It’s easy to be swept away in the statistics of suicide statistics globally. Looking at the global suicide rates in developed and developing countries, seeing which age groups and times of the day are most likely to have issues with suicide. What we haven’t discussed dealing with suicide is gender and sexuality. Sexuality is defined as a person’s identity when it comes to gender or genders they are attracted to. 

Numerous studies have found that lesbian, gay, bisexual, transgender, queer, and questioning (LGBTQ) youth are disproportionately impacted by negative outcomes. LGBTQ youth are more likely to report substance use, experience depression, anxiety, and other forms of emotional distress, as well as suicidal ideation, attempted suicide, and self-harm. These outcomes are thought to be due to the chronic stress stemming from the marginalized social status, and therefore poor treatment, that LGBTQ individuals have in society. (Price-Feeney, et al.)

Many people in the LGBTQ+ community do not feel safe in their schools. The community faces persistent stress from trying to keep a social status, ultimately feeling like they do not have a place in society. 

Moreover, individuals who identify as members of sexual and gender minorities experience increased risk for some mental health issues. For example, LGBTQ-identified individuals have a 2 to 6 times higher lifetime risk of suicide and/or depression than the general population. Among trans-identified individuals, the statistics on suicidality are staggering, with 77% of respondents in one Canadian study reporting that at some time in their lives they had seriously considered suicide and 43% reporting they had made at least one suicide attempt. In a large study of people who identify as gender variant (6450 participants), 41% reported attempting suicide at some point in their lives. (Veltman and  La Rose)

The increased risk for this group of people for mental health issues has been directly associated with discrimination, marginalization, and different types of homophobia (transphobia, biphobia, etc.). Many minors are scared to come out and express themselves because of this, but also because of a fear of rejection from their family members. Rejection from them could result in being kicked out of their home and becoming homeless. “in a large study of LGBTQ-identified youth, those who came from highly rejecting families were more than eight times as likely to have attempted suicide than LGBTQ peers who reported no or low levels of family rejection” (Veltman and La Rose). Due to the fear of rejection from family members, LGBTQ+ people can find safe people to talk to such as friends, teachers, and healthcare workers. In most healthcare training programs, there is a significant lack of instruction for LGBTQ+ matters (Veltman and La Rose).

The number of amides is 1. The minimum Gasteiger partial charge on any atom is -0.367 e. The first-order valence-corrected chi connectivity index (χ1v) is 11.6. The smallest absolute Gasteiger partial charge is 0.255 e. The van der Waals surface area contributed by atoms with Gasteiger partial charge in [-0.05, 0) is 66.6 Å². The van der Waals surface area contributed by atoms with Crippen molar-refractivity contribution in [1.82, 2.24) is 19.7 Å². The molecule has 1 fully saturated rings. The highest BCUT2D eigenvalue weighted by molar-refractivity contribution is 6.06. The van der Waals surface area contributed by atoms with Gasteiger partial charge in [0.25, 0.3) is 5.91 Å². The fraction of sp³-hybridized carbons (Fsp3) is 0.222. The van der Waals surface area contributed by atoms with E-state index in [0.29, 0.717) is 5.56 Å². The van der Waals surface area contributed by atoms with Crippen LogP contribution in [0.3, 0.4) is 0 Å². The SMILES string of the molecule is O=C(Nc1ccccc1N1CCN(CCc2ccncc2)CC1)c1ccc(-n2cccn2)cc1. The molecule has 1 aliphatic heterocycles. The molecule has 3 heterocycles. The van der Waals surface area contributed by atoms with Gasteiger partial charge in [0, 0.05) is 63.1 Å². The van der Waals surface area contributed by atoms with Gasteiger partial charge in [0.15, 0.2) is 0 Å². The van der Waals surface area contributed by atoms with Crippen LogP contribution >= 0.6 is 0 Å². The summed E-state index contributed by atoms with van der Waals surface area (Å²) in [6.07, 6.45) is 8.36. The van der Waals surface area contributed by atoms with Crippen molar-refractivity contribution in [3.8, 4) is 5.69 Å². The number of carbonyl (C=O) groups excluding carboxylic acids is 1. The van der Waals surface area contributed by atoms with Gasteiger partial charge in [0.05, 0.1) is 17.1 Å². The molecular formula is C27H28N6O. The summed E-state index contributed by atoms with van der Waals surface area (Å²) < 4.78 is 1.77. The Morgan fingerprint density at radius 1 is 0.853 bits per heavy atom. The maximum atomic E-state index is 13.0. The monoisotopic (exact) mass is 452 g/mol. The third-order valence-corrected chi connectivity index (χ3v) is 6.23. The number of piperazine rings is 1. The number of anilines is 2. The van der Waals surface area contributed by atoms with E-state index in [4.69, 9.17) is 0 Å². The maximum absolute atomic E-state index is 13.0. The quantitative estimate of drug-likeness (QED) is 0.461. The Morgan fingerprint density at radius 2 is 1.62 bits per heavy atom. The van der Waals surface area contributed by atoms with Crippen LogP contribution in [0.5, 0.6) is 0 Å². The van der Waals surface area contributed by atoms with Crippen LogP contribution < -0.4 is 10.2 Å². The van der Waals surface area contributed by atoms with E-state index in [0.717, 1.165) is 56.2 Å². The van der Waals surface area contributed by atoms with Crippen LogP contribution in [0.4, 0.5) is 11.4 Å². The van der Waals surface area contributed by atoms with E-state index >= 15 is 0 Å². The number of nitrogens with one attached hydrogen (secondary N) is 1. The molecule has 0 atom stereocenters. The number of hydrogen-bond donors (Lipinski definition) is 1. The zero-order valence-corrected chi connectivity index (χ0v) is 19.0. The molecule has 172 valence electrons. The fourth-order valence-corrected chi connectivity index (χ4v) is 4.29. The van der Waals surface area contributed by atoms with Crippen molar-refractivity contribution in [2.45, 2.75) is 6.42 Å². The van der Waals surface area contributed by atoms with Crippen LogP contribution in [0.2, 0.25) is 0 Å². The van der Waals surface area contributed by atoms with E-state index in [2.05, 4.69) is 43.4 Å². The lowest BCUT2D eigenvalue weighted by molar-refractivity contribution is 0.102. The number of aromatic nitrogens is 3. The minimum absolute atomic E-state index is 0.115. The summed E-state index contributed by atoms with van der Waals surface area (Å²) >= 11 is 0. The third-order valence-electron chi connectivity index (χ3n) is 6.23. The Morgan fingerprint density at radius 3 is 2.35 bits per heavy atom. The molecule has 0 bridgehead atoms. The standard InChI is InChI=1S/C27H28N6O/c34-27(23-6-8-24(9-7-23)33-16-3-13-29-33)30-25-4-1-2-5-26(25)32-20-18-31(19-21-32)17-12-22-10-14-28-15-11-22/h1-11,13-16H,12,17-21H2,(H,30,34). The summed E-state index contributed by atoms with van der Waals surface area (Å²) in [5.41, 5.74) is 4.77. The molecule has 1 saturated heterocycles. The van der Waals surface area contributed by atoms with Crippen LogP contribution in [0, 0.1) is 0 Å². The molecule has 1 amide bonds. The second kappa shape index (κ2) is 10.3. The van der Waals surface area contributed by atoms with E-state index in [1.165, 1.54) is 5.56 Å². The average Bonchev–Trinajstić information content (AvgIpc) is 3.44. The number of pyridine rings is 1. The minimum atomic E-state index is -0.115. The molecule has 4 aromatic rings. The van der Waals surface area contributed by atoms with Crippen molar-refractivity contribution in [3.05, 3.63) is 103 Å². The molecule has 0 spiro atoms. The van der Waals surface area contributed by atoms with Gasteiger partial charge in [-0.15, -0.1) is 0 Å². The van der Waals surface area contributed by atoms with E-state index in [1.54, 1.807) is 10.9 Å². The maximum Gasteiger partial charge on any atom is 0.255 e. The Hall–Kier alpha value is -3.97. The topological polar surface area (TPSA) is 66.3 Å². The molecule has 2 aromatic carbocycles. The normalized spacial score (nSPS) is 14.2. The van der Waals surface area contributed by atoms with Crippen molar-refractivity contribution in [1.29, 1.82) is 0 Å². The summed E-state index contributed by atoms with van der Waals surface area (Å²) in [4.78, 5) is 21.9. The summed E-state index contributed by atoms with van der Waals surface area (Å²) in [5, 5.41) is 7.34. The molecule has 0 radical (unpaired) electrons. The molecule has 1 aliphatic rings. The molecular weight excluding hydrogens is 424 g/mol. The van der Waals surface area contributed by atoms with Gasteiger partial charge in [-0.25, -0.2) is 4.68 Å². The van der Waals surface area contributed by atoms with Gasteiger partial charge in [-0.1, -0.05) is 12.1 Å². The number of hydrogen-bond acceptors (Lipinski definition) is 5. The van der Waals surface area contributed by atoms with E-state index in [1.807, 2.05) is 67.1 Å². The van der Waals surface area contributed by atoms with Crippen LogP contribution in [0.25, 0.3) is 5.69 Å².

In a study of over 150 medical schools in North America, the median number of hours of education dedicated to LGBTQ-related issues was only 5 hours and more than half of all medical schools reported zero hours of clinical training in LGBT health. This lack of education on LGBTQ-related issues has a negative effect on patient care for this population and contributes to the barriers faced by LGBTQ individuals in accessing high quality, culturally safe, and appropriate mental health care. (Veltman and La Rose)

Due to the proven lack of training in the medical field for LGBTQ+ related issues, physicians and pediatricians won’t be able to properly support their LGBTQ+ patients. 

The most popular strategies recommended or present for increasing LGBT content in the curricula included “curricular material focusing on LGBT-related health and health disparities” and having “faculty willing and able to teach LGBT-related curricular content.” (Obedin-Maliver, et al.)

To inundate the healthcare field with diversity, we need to educate and devote specific assignments to learning about LGBTQ+ people to nursing students, K-12 students, and college students. To evoke diversity, we need to make it a normality. Flooding schools, colleges, and specialized schools will promote the much needed support for LGBTQ+ people. 

It is normal to be overwhelmed by the statistics of death by suicides. The world hasn’t been easy on people in the recent years with a global pandemic. With this global pandemic, it brought many people back to their homes, back to their families. But some families didn’t take the pandemic so well, especially if their child came back to them fully transitioned and didn’t come out to their guardians. The pandemic brought struggles to homes, which brought struggles to people who didn’t see an end to the virus. It will take a lot of work to prevent suicide, especially in the LGBTQ+ community, but it will shape generations to come. Knowing that we can define young generations to come as the “ones who stopped suicide” will have a greater impact on the world than Covid-19 ever did. Remember the ones who we lost, whose lives changed ours. Remember that they are fighting to stop suicide with us, even if they are not by our sides. We can change this, but only if we take time to stop, listen, learn, and grow.


Works Cited

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https://www.cdc.gov/suicide/facts/disparities-in-suicide.html. Accessed 1 March 2023.

Goldstein, Evan V., et al. “The Firearm Suicide Crisis: Physicians Can Make a Difference.” Annals of Family Medicine, vol. 18, no. 3, May 2020, pp. 265–68. EBSCOhost, https://www.ncbi.nlm.nih.gov/pmc/articles/PMC7213998/ Accessed 23 February 2023. 

Grinshteyn, Erin, and David Hemenway. “Violent Death Rates: The US Compared with Other High-income OECD Countries, 2010.” The American Journal of Medicine, vol. 129, no. 3, 2016, pp. 266-273. Science Direct, https://www.sciencedirect.com/science/article/abs/pii/S000293431501030X Accessed 23 February 2023.

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https://video.vice.com/sv/video/south-koreas-suicide-bridge/5714f8928321242b7b8ce03f Accessed 22 February 2023.